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No, the NBA Has Not Canceled the 2017 All-Star Game in North Carolina Over Anti-LGBT Law

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Fake News Site Hoodwinks Many

The NBA has not announced it is moving the 2017 All-Star game out of Charlotte if North Carolina lawmakers and Governor Pat McCrory do not repeal an anti-LGBT law within the next month. A fake “news” site this weekend claimed NBA Commissioner Adam Silver told reporters in a news conference they had 30 days to repeal HB2 or he would move the game out of state.

“With this new law in place, Charlotte currently does not have any anti-discrimination protection in place, something that would be vital for a large event such as the All-Star Game,” the fake news site, ABCNews.com.co wrote, falsely quoting NBA commissioner Adam Silver.

Cleveland.com reported the fake story, including the same quote, in an article with an AP byline, without noting its source. PinkNews, an LGBT news site in England, also published the fake “news,” and also did not note its source. The Sun-Times network also reported the story, later.

It does not appear that NBA Commissioner Adam Silver held a press conference today.

“We are giving the state of North Carolina 30 days to repeal this law or they can expect the 2017 All-Star game to be held elsewhere. I want to make it clear that the NBA will not stand for this type of intolerance and hate,” the fake “ABC News” site wrote. 

The fake news site forced the NBA to tweet a response denying it:

But many on social media understandably thought the story was true, leading at least one local journalist to attempt to correct the record.

NCRM called the AP to in an attempt to get the story corrected, or verify its accuracy, but was transferred to a voicemail box by an AP telephone operator that was full. 

UPDATE I: 7:56 PM EDT –
The AP story has been taken down at Cleveland.com, with no explanation or correction. Other AP outlets have published it. Here’s a screenshot of the original:

1.jpg

And here is it at Archive.org.

UPDATE II: April 11 1:03 PM EDT –
The Associated Press reached out to NCRM several times since we first published this report. We offered to publish their explanation:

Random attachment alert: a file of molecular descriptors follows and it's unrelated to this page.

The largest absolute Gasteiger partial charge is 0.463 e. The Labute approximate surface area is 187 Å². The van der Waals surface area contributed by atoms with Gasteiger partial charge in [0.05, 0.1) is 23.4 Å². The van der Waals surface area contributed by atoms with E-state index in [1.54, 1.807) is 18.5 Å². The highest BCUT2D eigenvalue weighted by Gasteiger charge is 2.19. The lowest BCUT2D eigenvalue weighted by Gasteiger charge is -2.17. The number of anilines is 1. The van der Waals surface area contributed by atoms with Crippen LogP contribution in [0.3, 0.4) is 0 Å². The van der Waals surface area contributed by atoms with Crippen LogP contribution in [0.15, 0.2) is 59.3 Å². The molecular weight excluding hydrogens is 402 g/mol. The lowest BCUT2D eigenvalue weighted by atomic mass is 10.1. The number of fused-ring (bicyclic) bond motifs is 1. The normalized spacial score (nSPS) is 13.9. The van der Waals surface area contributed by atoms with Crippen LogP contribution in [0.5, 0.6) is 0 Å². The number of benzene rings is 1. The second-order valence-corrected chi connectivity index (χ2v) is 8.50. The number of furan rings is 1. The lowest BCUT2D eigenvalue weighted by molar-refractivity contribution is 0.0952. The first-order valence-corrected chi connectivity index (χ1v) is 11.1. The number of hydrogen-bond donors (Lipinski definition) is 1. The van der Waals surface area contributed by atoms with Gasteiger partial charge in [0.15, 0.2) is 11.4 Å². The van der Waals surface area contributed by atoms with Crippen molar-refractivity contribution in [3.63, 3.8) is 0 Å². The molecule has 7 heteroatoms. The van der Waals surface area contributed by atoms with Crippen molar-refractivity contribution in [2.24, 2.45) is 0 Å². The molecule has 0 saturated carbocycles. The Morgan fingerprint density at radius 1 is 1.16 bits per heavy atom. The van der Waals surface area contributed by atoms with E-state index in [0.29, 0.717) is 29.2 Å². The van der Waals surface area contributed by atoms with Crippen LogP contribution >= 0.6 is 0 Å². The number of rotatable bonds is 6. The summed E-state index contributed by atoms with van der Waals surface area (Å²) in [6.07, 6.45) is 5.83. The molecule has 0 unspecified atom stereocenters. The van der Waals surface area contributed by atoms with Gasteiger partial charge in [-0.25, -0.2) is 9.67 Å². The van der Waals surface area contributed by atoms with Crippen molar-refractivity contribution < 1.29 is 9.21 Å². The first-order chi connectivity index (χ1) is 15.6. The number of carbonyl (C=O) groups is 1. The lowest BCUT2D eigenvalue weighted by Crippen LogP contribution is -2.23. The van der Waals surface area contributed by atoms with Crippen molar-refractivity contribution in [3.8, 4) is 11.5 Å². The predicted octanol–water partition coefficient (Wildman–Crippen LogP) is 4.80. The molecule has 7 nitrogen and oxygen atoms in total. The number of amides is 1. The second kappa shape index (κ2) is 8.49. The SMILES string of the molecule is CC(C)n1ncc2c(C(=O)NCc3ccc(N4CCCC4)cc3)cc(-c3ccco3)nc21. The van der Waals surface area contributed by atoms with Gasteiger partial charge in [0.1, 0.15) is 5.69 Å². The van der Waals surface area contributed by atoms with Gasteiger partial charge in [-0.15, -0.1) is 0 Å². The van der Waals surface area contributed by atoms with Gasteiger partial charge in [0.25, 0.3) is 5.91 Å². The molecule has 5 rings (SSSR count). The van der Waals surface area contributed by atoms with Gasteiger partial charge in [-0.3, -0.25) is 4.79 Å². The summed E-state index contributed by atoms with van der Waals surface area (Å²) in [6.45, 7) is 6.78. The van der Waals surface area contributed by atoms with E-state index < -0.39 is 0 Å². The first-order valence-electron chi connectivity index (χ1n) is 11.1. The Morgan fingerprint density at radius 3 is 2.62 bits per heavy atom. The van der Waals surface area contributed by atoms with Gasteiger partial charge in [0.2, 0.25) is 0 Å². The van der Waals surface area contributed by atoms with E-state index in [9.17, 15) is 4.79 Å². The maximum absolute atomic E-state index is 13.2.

“The Associated Press did not publish the story and Cleveland.com erroneously published with an AP byline.”

Additionally, Chris Quinn, Vice President of Content, at Cleveland.com, the news site that published the story including the AP byline, Monday afternoon posted a lengthy mea culpa – something good publishers sometimes have to do (I speak from experience!) 

Quinn, in part, writes that “over the weekend, someone created a site that carefully mimicked the ABC news website and included a fake story about the NBA threatening to pull next year’s All Star Game out of Charlotte in protest of North Carolina’s new law. At cleveland.com, we saw that story, believed it to be real and decided to post the news on our website.”

That was our first mistake. This kind of news rarely is reported by a single national news organization. We should have found other sources, and, finding none, questioned how ABC would be alone in reporting this story. If we had done the basics, we would have figured out pretty quickly that we were seeing an impostor ABC website.

Our second mistake was in how we reported the fake news. We combined it with an Associated Press story about the North Carolina controversy but left the AP byline on what we published. That made it appear that the Associated Press had been duped by the impostor website. That’s not fair to the Associated Press, a valued partner for cleveland.com.

We have now updated this story in three ways, for accuracy and fairness, given this new information. First, we removed from the very first sentence at the top a reference to the AP. Second, we have added this update, and the one before it, both clearly marked. Third, we have adjusted the story to reflect that the Cleveland.com story was published with an AP byline, changing our statement that the AP appeared to have published the article – even though, clearly, it did appear so (screenshot above).

A few things more. First, NCRM published our story because it was clear the fake news story was being read by many people who understandably thought it was real. Out goal was to ensure the fake news was identified as fake, and before publishing our piece we called both the AP and Cleveland.com but were unable to reach live people who could help. Second, once they were aware, the AP appears to have worked hard to fix what they could in this event, and were gracious and earnest about working with NCRM. I’d like to thank Lauren Easton at the AP for her partnership.

Lastly, about fake news sites. We’ve all been duped. Sadly, the law does not require (to the best of my knowledge) fake news sites to identify their “articles” as fake. Hopefully, that one day will change, given the amount of false information some news sites and blogs publish, which only serves make our national conversation even more fraught with anger and disaffection.

 

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MERRY CHRISTMAS - EXCEPT FOR THE GAYS?

Watch: Ben Shapiro Demands LGBTQ People Leave Rudolph the Red-Nosed Reindeer and His ‘Fragile Flying Back’ Alone

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Right wing extremist Ben Shapiro is demanding LGBTQ people leave Rudolph the Red-Nosed Reindeer alone. Shapiro, who runs the far right website The Daily Wire, says the popular children’s Christmas character has enough problems and doesn’t need any more.

“Can’t you just leave Rudolph alone?” Shapiro asked on his radio show. “Like, he’s got enough problems without you putting your own issues with sexual orientation on his fragile flying back.”

Shapiro, who is virulently anti-LGBTQ, was reading from Wednesday’s New York Times opinion piece, “‘Rudolph,’ the Queerest Holiday Special.”